Number of BamA plasmid copies contributes most to output variance over the whole time span due to having an extremely high value and having a major effect on where mRNA equilibrium occurs. bamA mRNA degredation rate is considerably faster than BamA degredation rate - with mRNA halflife of the order of minutes and protein halflife the order of hours - hence the greater FAST index.
Whilst the addition of bamA mRNA does increase the rate of protein expression this effect is proportional to the mass of initial DNA. Initial mass of BamA DNA determines at how high an expression level the equilibrium for BamA expression is reached. In order for addition of mRNA to give the most benefits it should be used where the mass of expressed protein does not need to be particularly high but where the protein needs to quickly present. Due to the shorter size of proteins lgA and OmpA compared to BamA it is not necessary to have maximal expression of these proteins to attain them in an equivalent quantity to BamA. In cases where maximal expression level of BamA is desired (by using 1000 nanograms DNA) the addition of mRNA in the quantities supported by the PURE system produces little change to BamA expression and hence may not be justified given the extra wet lab work incurred.
- PURE cell free system - https://international.neb.com/products/e6800-purexpress-invitro-protein-synthesis-kit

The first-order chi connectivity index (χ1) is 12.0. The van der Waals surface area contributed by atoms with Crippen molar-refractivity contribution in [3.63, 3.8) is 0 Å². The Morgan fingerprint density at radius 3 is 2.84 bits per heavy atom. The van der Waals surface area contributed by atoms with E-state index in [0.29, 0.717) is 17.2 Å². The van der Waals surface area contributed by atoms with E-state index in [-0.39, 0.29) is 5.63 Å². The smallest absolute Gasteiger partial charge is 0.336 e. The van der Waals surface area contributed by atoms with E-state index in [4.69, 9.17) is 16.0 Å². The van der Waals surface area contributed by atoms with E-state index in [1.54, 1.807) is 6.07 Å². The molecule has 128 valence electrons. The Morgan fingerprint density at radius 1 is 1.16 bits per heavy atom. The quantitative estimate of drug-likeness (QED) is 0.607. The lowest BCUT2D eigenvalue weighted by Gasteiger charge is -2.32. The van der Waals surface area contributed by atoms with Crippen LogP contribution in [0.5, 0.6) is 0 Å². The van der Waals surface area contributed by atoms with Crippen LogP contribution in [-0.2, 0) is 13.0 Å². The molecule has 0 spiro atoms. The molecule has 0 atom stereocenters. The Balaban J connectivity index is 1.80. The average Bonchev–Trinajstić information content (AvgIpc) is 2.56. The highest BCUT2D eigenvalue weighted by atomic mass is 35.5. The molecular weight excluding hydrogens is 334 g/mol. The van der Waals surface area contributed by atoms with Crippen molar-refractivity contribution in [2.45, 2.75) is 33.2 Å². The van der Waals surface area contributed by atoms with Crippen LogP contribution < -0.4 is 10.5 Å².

- A. B. Kudryavtsev, R. F. Jameson, and W. Linert. The Law of Mass Action. Springer Science & Business Media, 2001.
- IDT Molecular Facts and Figures - http://sfvideo.blob.core.windows.net/sitefinity/docs/default-source/biotech-basics/molecular-facts-and-figures.pdf?sfvrsn=4563407_4
- peT2AB - https://www.addgene.org/vector-database/2568/
- pRSETb - https://www.addgene.org/vector-database/3991/
- Transcription Rate - http://book.bionumbers.org/what-is-faster-transcription-or-translation/
- BamA - https://www.uniprot.org/uniprot/P0A940
- OmpA - https://www.uniprot.org/uniprot/P0A910
- lgA - https://www.uniprot.org/uniprot/A6Y9S5
- mRNA half-life - http://book.bionumbers.org/how-fast-do-rnas-and-proteins-degrade/
- Degradation Rate Equation - https://en.wikipedia.org/wiki/Exponential_decay
- Translation Rate - http://book.bionumbers.org/what-is-faster-transcription-or-translation/
- ProtParam - https://web.expasy.org/protparam/
- N-end rule - Bachmair A, Finley D, Varshavsky A (1986). ”In vivo half-life of a protein is a function of itsamino-terminal residue”. Science.
- Mass bamA mRNA - https://www.aatbio.com/tools/calculate-RNA-molecular-weight-mw
- SALib Sensitivity Analysis Library - https://salib.readthedocs.io/en/latest/